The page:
The Seoul Central District Court on Thursday rejected wartime labor compensation claims against Japanese manufacturer Mitsubishi Heavy Industries Ltd. from 54 plaintiffs, citing insufficient evidence to prove their recruitment.
The 54 were among 63 who had filed compensation lawsuits against the company. The court still ordered Mitsubishi Heavy to pay one male plaintiff 10 million won ($8,600) in damages, while rejecting claims by the remaining eight over procedural issues.
In explaining the ruling, the court said the fundamental principle of civil procedure is that to find a defendant liable, plaintiffs must be found to have been forcibly recruited into coal mines or workshops operated by it.
The plaintiffs sued Mitsubishi Heavy in 2013.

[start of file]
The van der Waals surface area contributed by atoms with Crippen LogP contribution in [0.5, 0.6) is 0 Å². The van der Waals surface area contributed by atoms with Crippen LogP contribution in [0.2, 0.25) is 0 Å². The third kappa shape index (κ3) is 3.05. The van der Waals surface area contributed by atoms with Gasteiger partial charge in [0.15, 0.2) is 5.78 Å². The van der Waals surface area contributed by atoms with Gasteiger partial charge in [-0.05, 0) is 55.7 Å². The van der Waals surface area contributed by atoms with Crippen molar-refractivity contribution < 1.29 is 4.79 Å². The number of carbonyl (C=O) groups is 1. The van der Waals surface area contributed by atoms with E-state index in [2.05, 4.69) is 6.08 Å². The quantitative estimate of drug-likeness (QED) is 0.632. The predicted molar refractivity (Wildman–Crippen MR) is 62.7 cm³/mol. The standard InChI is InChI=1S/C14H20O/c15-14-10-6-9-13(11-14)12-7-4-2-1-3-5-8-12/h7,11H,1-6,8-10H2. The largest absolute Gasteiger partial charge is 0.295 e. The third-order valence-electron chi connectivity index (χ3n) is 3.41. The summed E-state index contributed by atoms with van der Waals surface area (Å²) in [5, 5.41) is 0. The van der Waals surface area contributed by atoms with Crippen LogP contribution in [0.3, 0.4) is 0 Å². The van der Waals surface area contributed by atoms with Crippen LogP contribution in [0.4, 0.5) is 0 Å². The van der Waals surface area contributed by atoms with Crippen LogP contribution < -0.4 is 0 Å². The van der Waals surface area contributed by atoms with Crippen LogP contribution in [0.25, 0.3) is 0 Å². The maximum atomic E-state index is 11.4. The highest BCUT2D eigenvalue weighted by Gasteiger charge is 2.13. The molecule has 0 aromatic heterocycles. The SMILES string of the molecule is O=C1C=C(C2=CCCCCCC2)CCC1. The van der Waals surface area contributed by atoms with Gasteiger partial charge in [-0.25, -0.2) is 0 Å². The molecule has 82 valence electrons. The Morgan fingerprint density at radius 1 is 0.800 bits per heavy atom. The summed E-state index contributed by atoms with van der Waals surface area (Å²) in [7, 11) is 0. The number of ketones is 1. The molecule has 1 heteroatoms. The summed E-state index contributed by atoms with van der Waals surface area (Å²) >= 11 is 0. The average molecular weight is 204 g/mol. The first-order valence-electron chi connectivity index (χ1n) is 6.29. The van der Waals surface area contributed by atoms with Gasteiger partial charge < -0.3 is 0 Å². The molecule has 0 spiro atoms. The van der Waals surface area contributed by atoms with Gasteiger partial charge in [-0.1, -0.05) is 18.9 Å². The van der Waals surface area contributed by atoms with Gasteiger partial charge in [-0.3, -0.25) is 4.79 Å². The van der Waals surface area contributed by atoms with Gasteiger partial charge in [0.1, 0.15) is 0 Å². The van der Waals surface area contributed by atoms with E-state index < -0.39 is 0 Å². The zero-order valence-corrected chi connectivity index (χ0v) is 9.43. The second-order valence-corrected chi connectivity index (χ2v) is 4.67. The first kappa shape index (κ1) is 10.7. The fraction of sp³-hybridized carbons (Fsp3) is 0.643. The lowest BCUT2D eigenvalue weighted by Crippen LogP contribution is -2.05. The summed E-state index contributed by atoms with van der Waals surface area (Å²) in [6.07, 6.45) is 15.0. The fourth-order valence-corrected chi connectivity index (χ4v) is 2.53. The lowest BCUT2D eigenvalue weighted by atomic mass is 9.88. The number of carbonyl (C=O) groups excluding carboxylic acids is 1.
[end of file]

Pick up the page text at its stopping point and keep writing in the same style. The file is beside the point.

In 2018, South Korea's top court ordered Mitsubishi Heavy and another Japanese company to compensate groups of Koreans over forced labor during Japan's colonial rule of the Korean Peninsula from 1910 to 1945.
Since then, lower courts in South Korea have issued similar rulings against Mitsubishi Heavy and a few other Japanese companies.
The rulings and subsequent legal moves against the companies' assets in South Korea have strained ties between Japan and South Korea, whose relations are often roiled by historical disputes.
Japan maintains that the issue of compensation was settled under a 1965 bilateral agreement, and that South Korea needs to take action because the compensation orders are in contravention of the accord.
The plaintiffs in Thursday's case had the backing of a South Korean group that has brought lawsuits against numerous Japanese companies. But they are not included in a list of Koreans certified by the South Korean government as victims of forced labor.
A lawyer for the plaintiffs said those whose claims were rejected Thursday were not able to gather relevant evidence or did not have enough recollections to prove their case.